Trying in with Black History Month, LinkedIn has today announced a range of new initiatives designed to address various forms of bias – both within its own algorithms and systems, and via external recruiting processes.
First off, from today, LinkedIn members in the US will be shown a new prompt in their profile which asks them to voluntarily answer questions about their race, gender, disability and veteran status.
That information can then be used to better map outcomes and responses based on these factors, highlighting potential bias in each element.
LinkedIn notes that responses are not visible on your profile, and they’re not used to identify people to other members, recruiters, or companies.
As explained by LinkedIn:
“Deepening our understanding of who is using our products is an important step on this journey. When we can measure outcomes across gender, race, ethnicity, and disabilities, we will be able to see whether or not opportunities are equitable on our platform, and if not work to close any equity gaps.”
LinkedIn has enabled users to voluntarily submit information on these elements for the last two years, but the new prompts are part of a more explicit effort to expand its research efforts, and get a better handle on how these factors can factor into different processes.
LinkedIn has come under scrutiny in the past over systemic bias. Back in 2018, LinkedIn user Kameshia Washington, a black woman, conducted an experiment where she used her white fiance’s headshot on her resume, while also applying to the same roles with her own profile. She found that using her fiance’s image significantly increased her response rate, underlining issues built into LinkedIn’s systems.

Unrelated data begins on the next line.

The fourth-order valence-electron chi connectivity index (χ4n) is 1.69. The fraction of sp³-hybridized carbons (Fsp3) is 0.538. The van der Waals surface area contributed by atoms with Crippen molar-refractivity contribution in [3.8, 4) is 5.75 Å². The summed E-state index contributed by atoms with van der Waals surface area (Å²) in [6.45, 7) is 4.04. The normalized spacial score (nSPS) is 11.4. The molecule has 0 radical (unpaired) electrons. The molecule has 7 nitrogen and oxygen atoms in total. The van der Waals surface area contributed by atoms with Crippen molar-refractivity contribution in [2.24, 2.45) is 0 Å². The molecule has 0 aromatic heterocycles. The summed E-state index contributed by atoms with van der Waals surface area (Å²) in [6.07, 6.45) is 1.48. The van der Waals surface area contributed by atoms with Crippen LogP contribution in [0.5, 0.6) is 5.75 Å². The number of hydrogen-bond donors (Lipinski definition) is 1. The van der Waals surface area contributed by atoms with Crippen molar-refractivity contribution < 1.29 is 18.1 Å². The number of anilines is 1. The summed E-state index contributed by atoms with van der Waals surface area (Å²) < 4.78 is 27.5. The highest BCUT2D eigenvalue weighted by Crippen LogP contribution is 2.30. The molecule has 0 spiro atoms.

LinkedIn has since made addressing opportunity a key focus, which has included shifting former CEO Jeff Weiner into a new role examining economic inequality, and how existing gaps can be closed.
In addition to these new prompts, LinkedIn has also committed to reviewing its products and introducing new features ‘that increase the value of the platform for people in underrepresented groups’.
LinkedIn has also announced a range of new projects for Black History Month, including a new ‘Conversations for Change‘ series which focuses on the experiences of Black professionals. LinkedIn has also unlocked a diversity, inclusion, and belonging LinkedIn Learning path, while it also recently appointed Imani Dunbar to a new role leading equity strategy across the company.
LinkedIn has also shared the initial results of a new survey of more than 2,000 Black professionals in the US, in order to shed some light on the challenges these employees face in the workplace.
Given its position as the largest network of connected professionals, LinkedIn is uniquely placed to examine such concerns, in order to highlight inherent bias which many may not even be aware exists. The fact that LinkedIn is also looking to address flaws within its own algorithms is also significant, and could play a big role in addressing such moving forward, and establishing a better way to address inequality – not just on LinkedIn, but on other social platforms as well.